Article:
This release is available in limited edition 100 x CDr & Data-DVD using high quality Aquaguard (matt) or Watershield (gloss) discs (depending on availability). The covers are made from recycled card. The video is released as a data file to ensure the highest possible quality is available…
I think it’s safe to say that space, and more specifically, the sun and planets, have been the inspiration behind a large number of musical projects over the years. While this work deals with some of this familiar subject, it does so with the emphasis on time and particularly by how it is marked by movement within the solar system.
The piece “Ecliptic Plane” was initially conceived as a gallery exhibit exploring the synchronicity of the planets and their moons. Once it was finished, it became clear that any release would need to be expanded to include a more complete picture of the solar system. Each track then came about through a combination of examining the properties of the subjects and a series of mathematical music experiments conducted in parallel.
The tracks “Ecliptic Plane” and “Resonant TNOs” extensively use the data from the planets, their moons and other objects to create their rhythms and harmonies. In the case of “Resonant TNOs” the musical scale was derived directly from the frequency ratios of the orbits of the titular objects themselves.
Whilst “Approaching/Receding Sun” and “Oort Cloud” are essentially impressionistic in nature, they are the results of mathematical experiments that have links with their subjects through mood and metaphor.
The video is a companion for the piece “Ecliptic Plane”. It shows the planets and their significant satellites in a series of eight videos. The scale of the objects and light angles closely match the real thing but the orbital periods of the moons have been adjusted so that they all return to their starting positions. While the film is not actually in black and white, no colour, planetary detail or star field, has been added. This is not an attempt at a realistic portrayal of the solar system but instead, when combined with the music, a expression of the places depicted from a human perspective.
Jonathan Canupp is a name you should know but probably don’t, but then again might. He records under Ten and Tracer and I’ve been into his records for ages and ages now. Back when I was checking out early net label releases, Jonathan came up as one of two people whose work in their entirety I just fell in love with. And funny how he actually works with the other artist now and lives in the same damn city – the person being a certain Jason Corder (offthesky, Juxta Phona) no less. He makes wonderful IDM music and in fact I may have asked him years ago now to make us a ‘meaty beaty’ record. And along he comes with the very cheek of making some sublimely evolved, subtly woven record using violin, tape machines, guitars, maybe some keyboards and other stuff too. Friendless Now is a beautifully realised work, and one of my favourite Ten and Tracer releases to date.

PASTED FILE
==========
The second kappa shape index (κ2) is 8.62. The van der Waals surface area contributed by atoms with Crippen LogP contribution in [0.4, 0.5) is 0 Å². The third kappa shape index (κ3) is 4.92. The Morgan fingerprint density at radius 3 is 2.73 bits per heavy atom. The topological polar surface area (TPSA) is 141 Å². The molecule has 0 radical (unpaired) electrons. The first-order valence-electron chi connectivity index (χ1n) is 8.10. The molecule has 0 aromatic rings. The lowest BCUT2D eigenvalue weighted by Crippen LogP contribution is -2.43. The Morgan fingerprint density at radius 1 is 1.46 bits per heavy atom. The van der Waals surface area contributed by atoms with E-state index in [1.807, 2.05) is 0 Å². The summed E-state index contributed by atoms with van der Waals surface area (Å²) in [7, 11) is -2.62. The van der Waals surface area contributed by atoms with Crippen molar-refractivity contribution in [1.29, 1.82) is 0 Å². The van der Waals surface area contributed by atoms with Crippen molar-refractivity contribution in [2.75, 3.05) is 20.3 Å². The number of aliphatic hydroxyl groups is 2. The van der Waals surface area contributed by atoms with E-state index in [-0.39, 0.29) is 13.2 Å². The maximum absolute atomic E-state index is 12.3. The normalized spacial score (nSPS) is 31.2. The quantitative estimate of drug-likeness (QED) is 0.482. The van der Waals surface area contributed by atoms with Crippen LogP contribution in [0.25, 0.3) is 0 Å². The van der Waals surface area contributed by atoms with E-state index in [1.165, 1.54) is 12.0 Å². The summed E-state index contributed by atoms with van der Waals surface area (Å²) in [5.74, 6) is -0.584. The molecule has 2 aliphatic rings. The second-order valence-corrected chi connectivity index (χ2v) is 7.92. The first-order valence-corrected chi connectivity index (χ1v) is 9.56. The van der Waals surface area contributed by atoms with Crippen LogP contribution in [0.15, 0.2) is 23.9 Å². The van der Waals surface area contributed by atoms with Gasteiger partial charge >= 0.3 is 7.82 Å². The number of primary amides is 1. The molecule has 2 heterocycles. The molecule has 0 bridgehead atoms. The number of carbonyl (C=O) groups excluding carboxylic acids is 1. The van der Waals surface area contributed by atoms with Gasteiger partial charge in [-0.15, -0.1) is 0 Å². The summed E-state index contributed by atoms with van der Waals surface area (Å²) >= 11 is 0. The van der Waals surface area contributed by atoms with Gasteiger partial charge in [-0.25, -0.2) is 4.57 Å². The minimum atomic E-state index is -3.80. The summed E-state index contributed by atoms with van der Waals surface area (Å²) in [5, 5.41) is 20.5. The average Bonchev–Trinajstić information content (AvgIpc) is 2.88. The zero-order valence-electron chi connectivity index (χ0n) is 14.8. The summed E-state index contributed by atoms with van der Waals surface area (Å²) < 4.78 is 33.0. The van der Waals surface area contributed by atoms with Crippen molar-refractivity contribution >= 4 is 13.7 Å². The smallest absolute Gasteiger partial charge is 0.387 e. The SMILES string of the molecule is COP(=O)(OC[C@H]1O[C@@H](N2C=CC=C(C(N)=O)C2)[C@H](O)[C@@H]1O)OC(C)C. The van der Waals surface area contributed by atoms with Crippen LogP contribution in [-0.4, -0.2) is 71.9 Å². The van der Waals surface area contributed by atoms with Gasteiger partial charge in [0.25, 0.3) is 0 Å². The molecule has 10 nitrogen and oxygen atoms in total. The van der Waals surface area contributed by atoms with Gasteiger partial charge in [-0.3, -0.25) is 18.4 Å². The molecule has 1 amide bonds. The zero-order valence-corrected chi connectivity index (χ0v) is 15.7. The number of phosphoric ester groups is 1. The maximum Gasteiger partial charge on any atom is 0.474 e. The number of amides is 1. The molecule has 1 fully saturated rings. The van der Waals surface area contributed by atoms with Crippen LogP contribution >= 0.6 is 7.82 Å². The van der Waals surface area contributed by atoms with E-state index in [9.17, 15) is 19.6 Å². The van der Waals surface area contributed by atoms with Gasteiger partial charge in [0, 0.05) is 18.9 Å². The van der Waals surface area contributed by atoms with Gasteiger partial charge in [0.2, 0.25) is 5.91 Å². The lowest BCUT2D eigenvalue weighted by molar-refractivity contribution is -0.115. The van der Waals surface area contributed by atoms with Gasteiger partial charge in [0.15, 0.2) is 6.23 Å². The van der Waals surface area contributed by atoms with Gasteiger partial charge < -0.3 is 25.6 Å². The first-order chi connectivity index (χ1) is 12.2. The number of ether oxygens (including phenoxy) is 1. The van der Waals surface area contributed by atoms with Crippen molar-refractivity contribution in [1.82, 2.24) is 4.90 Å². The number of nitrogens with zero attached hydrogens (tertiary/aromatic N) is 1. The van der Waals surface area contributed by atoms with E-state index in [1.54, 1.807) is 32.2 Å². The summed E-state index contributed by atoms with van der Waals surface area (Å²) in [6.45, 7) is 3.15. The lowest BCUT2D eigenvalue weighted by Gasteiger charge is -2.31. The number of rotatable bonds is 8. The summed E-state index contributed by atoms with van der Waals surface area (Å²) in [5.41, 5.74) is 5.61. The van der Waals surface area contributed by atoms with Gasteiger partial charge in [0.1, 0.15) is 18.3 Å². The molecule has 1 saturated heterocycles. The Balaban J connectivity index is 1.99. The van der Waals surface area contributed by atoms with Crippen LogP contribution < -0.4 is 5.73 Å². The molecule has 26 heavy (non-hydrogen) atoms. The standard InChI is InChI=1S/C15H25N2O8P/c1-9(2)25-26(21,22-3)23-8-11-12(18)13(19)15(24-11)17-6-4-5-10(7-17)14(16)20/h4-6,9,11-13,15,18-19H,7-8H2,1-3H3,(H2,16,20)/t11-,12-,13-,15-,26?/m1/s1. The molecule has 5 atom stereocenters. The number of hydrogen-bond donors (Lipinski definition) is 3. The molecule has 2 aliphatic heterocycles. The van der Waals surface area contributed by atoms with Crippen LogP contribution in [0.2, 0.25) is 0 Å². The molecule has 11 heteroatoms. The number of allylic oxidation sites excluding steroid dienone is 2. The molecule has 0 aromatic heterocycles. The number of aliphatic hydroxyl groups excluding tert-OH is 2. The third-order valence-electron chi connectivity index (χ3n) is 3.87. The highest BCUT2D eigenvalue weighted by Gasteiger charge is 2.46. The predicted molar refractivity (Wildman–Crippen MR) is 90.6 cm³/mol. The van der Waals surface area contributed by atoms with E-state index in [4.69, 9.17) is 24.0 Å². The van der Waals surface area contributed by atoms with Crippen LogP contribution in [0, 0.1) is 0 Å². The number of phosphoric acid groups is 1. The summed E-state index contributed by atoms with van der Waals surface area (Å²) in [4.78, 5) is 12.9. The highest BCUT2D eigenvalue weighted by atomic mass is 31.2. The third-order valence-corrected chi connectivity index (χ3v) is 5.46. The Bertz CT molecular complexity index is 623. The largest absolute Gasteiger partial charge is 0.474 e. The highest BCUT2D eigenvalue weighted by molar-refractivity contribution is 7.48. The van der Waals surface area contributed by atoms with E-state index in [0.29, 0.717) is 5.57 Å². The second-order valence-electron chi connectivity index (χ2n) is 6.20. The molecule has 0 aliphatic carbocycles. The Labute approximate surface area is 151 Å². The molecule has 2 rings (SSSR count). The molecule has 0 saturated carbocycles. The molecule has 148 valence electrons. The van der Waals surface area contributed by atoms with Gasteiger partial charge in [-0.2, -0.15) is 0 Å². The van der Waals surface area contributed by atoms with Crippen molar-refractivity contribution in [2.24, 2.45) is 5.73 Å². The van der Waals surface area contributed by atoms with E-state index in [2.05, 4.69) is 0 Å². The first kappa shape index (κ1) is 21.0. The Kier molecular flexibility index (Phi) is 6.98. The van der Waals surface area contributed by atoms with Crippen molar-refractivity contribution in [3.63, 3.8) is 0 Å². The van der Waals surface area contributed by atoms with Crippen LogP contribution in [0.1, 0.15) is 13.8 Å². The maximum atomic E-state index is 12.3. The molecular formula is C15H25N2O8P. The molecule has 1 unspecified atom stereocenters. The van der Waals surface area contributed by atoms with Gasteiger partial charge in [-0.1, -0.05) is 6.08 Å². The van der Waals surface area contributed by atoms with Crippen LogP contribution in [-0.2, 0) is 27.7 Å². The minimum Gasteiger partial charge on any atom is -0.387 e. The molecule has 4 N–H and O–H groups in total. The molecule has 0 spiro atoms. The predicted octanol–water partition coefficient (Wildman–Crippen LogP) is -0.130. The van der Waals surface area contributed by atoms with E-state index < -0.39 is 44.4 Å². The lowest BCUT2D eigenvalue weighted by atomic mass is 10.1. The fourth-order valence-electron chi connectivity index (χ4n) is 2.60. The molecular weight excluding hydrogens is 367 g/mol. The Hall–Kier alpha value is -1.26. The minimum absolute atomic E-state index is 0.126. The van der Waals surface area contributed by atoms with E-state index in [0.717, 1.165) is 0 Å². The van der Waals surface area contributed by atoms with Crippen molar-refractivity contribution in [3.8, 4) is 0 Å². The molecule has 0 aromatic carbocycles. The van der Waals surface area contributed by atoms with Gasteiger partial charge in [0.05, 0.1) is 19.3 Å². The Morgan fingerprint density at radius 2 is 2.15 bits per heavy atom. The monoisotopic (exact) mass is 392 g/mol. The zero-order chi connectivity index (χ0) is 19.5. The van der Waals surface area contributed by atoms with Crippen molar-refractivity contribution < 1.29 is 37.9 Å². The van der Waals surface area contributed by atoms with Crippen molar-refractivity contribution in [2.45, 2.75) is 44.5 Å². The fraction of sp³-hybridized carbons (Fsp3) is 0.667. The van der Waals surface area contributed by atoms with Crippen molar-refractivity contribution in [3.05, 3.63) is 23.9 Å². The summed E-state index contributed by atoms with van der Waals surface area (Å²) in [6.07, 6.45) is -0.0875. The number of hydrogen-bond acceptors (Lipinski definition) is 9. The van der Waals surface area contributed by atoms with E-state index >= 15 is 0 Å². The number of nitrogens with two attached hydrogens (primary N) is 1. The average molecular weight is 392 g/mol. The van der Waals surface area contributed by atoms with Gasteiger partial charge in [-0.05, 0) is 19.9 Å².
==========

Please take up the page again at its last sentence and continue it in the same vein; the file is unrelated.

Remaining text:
Talkingmakesnosense is Dominic Dixon of Glasgow who has been making music in one form or another since he was a child. Most recently, he’s been releasing records on the now sadly defunct Benbecula Records, and now a new album on Rural Colours.
Coruscates consists of four long-form tracks, each tipping past the ten-minute mark.
An edition of 100, CD and cover packaged in a translucent envelope.
This 44 minute piece may structurally resemble a classical composition – divided as it is into several interlocking stanzas – but it’s difficult to place it comfortably within the realm of modern music. If anything, ‘The Rest….’ evokes the otherwordly, fantastical obsessions of the Victorians (Conan Doyle, Lear, Grandville, Wellcome, etc) through means of meticulously manipulated instrumentation, samples and voice.Plinth, of course, is no stranger to Victoriana.
Extremely limited numbers available: For all intents and purposes, Grand Salvo is the work of singer-songwriter Paddy Mann. Grand Salvo’s debut album, 1642-1727, and its follow-up, River Road, earned him rave reviews and a solid following at home and beyond for his stark, sensitive and beautiful songs.
After a spell living in Europe, Paddy returned to Australia and began work on another album he’d dreamt up while away, A set of songs that acts as a children’s storybook, the album became cursed with too many recording problems and Paddy decided to shelve it. While that project will eventually see the light of day, its plagued nature ironically became the motivation for The Temporal Wheel.